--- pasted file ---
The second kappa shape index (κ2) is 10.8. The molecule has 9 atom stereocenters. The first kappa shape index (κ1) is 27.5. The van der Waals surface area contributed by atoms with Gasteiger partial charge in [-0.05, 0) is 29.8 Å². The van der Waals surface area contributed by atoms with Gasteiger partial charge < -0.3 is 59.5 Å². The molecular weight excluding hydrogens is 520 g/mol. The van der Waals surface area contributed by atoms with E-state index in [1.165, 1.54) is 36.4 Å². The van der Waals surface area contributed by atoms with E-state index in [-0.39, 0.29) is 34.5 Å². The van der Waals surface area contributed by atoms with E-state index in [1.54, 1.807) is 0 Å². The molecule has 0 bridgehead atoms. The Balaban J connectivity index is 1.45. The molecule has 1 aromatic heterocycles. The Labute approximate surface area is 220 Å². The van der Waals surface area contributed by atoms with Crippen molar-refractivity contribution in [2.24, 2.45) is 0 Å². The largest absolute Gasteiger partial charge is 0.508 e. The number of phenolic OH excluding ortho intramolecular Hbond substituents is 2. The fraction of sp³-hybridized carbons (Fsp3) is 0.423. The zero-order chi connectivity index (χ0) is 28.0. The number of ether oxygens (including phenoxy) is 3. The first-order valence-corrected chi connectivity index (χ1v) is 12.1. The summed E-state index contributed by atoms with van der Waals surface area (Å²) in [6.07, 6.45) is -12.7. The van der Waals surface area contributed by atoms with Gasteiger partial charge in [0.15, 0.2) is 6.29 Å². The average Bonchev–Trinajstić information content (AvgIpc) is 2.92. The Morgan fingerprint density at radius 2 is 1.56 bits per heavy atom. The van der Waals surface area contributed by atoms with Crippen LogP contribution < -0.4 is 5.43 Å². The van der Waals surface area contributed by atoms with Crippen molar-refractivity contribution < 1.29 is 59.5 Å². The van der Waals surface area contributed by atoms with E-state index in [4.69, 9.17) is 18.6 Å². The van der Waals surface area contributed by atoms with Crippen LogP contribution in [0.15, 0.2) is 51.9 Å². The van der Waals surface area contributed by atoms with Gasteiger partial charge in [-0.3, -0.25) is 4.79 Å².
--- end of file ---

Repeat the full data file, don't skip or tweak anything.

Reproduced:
The second kappa shape index (κ2) is 10.8. The molecule has 9 atom stereocenters. The first kappa shape index (κ1) is 27.5. The van der Waals surface area contributed by atoms with Gasteiger partial charge in [-0.05, 0) is 29.8 Å². The van der Waals surface area contributed by atoms with Gasteiger partial charge < -0.3 is 59.5 Å². The molecular weight excluding hydrogens is 520 g/mol. The van der Waals surface area contributed by atoms with E-state index in [1.165, 1.54) is 36.4 Å². The van der Waals surface area contributed by atoms with E-state index in [-0.39, 0.29) is 34.5 Å². The van der Waals surface area contributed by atoms with E-state index in [1.54, 1.807) is 0 Å². The molecule has 0 bridgehead atoms. The Balaban J connectivity index is 1.45. The molecule has 1 aromatic heterocycles. The Labute approximate surface area is 220 Å². The van der Waals surface area contributed by atoms with Crippen molar-refractivity contribution in [2.24, 2.45) is 0 Å². The largest absolute Gasteiger partial charge is 0.508 e. The number of phenolic OH excluding ortho intramolecular Hbond substituents is 2. The fraction of sp³-hybridized carbons (Fsp3) is 0.423. The zero-order chi connectivity index (χ0) is 28.0. The number of ether oxygens (including phenoxy) is 3. The first-order valence-corrected chi connectivity index (χ1v) is 12.1. The summed E-state index contributed by atoms with van der Waals surface area (Å²) in [6.07, 6.45) is -12.7. The van der Waals surface area contributed by atoms with Gasteiger partial charge in [0.15, 0.2) is 6.29 Å². The average Bonchev–Trinajstić information content (AvgIpc) is 2.92. The Morgan fingerprint density at radius 2 is 1.56 bits per heavy atom. The van der Waals surface area contributed by atoms with Crippen LogP contribution < -0.4 is 5.43 Å². The van der Waals surface area contributed by atoms with Crippen molar-refractivity contribution < 1.29 is 59.5 Å². The van der Waals surface area contributed by atoms with E-state index in [4.69, 9.17) is 18.6 Å². The van der Waals surface area contributed by atoms with Crippen LogP contribution in [0.15, 0.2) is 51.9 Å². The van der Waals surface area contributed by atoms with Gasteiger partial charge in [-0.3, -0.25) is 4.79 Å².